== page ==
And this is why, after everything that Paul has said, in verse 11 he sums it all up by calling all of us to boast in Him and His love through Christ when he says, “More than that, we also rejoice in God through our Lord Jesus Christ, through whom we have now received reconciliation.” Folks, that’s what the word the ESV translates as “rejoice” actually means. It means, “to take pride in something, boast, glory in, or brag about.” So, what does look like to boast in God and Jesus?

Translating verse 11 a little differently, “The Message”, captures this idea really well when it says, “Now that we have actually received this amazing friendship with God, we are no longer content to simply say it in plodding prose. We sing and shout our praises to God through Jesus, the Messiah!” In short, one of the ways we boast in the love that God has chosen to show us, and which He will continue to show us for eternity, is through our worship. This is one of the primary ways we express our hearts to our Creator and His Son for a love which is undeserved that justifies, reconciles, sanctifies, and will eventually even glorify. And it’s a love that is much more worthy of boasting in than those things in which we typically boast about being ourselves, our luxuries, and our achievements in this life.

As pastor, Jonathan Parnell, said so well, "The Christian boast, therefore, is so radically different from worldly boasting that it is almost unrecognizable to natural eyes. As the worldly boast is infatuated with ‘here and us’, the Christian boast is obsessed by ‘there and him.’ The worldly boast is shiny and boisterous, consumed with appearances and approval; but the Christian boast is that quiet confidence that refuses to be dismayed when circumstances sour, or when public popularity fades. The Christian boast is that resolute focus on the unseen, the kind that politely chuckles at the days to come, the one that knows the mustard seed is small, but boy, the tree is huge, and God’s going to fill this earth with the knowledge of his glory like it’s water covering the seas."


So, as I conclude, I want to leave you with one thought, and one request. When I became a Christian at age 17, one of my favorite Christian musicians was a guy named Keith Green. Every month he would put out a newsletter, and one of the articles that got my attention, and which I still remember to this day was called, “Will You Be Bored in Heaven?” In it Keith wrote these words, “The Lord made me realize recently that if I do not absolutely relish His company now, desiring to be with Him more than anyone in the whole world, then I would not really be comfortable in heaven at all - for it is there that we will spend all eternity in the company of the Holy One who made us.”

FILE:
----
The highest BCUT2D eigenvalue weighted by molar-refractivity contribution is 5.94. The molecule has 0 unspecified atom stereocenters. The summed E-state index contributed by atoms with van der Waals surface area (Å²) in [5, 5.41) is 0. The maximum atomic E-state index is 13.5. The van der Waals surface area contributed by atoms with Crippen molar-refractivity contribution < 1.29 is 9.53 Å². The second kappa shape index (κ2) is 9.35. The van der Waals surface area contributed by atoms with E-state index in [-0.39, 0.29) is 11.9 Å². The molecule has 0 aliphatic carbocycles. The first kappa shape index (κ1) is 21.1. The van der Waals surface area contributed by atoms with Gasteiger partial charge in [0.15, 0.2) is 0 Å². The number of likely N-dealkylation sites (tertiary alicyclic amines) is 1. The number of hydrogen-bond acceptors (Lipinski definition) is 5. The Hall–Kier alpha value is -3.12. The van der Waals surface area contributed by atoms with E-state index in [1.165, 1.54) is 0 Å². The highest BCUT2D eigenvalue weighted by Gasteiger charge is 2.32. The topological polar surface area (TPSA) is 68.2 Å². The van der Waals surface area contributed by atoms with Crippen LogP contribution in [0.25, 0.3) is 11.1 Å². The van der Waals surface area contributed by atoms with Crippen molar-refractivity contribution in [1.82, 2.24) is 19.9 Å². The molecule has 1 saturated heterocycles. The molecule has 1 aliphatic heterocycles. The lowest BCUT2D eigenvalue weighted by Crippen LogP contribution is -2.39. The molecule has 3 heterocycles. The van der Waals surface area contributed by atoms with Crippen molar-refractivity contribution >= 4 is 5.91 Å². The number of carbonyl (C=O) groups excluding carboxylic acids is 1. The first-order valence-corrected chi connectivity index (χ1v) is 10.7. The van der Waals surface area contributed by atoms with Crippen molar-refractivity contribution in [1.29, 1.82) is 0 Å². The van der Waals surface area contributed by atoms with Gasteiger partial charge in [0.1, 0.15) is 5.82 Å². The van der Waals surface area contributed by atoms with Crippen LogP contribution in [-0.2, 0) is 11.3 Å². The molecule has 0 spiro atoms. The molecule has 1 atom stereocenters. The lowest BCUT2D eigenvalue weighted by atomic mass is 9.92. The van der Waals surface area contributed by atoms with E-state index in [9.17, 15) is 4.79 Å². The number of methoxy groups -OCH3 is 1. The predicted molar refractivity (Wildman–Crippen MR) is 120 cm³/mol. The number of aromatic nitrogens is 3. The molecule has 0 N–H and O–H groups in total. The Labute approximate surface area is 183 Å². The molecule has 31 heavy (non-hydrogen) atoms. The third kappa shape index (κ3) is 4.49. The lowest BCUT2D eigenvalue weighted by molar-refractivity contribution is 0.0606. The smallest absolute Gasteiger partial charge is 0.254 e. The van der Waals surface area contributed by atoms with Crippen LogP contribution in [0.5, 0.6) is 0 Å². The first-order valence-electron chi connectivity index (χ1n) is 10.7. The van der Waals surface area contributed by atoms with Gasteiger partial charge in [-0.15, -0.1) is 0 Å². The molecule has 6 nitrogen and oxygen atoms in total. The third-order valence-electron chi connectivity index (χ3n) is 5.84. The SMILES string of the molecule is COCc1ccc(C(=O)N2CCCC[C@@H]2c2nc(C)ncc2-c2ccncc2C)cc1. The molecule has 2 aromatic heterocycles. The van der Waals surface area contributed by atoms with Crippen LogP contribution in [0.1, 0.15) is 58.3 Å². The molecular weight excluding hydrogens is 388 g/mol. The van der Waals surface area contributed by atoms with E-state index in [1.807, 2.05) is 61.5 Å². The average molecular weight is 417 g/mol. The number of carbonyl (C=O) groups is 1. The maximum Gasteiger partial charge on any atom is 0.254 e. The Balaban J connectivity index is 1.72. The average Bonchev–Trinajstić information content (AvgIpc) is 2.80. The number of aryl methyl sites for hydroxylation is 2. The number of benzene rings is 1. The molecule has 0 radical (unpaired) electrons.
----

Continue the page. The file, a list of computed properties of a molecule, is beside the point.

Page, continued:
Folks, what we do in worship when we are together is just a warm-up for the real event. Now, in the midst of our continual struggles with our sin, the disappointments of life, and the pain that we can feel as a result of living in a fallen world, along with hints of God’s grace and mercy that we experience throughout our day, we are called to boast in our God for who He is and what He has done. However, one day we will be standing with the rest of the saints from generations past doing what we were created for; standing in His presence, and in the righteousness that will finally realized, bringing glory to our God and His Son, Jesus. This is what awaits us, and where our hope is found.

And after having spent some time studying and thinking about this passage, I feel led to simply remind you of the words Paul would later write in this same book about what is required of you to be saved. If you have any doubts in your mind that God loves you, or if you question whether or not you are saved, please take Paul’s words, which I’m about to read, to heart. As I’ve been saying for the past 30 minutes, God loves you. And He’s proven it by giving His Son to die in your place, taking all of God’s wrath which you deserve upon Himself. What more proof do you need? And what is required of you?

Paul tells us in Romans 10:8-10, “But what does it say? ‘The word is near you, in your mouth and in your heart” (that is, the word of faith that we proclaim); 9 because, if you confess with your mouth that Jesus is Lord and believe in your heart that God raised him from the dead, you will be saved. 10 For with the heart one believes and is justified, and with the mouth one confesses and is saved.” Believer, rest in the finished work of Christ, which God initiated out of His love for you. For to God, and God alone, belongs all the glory.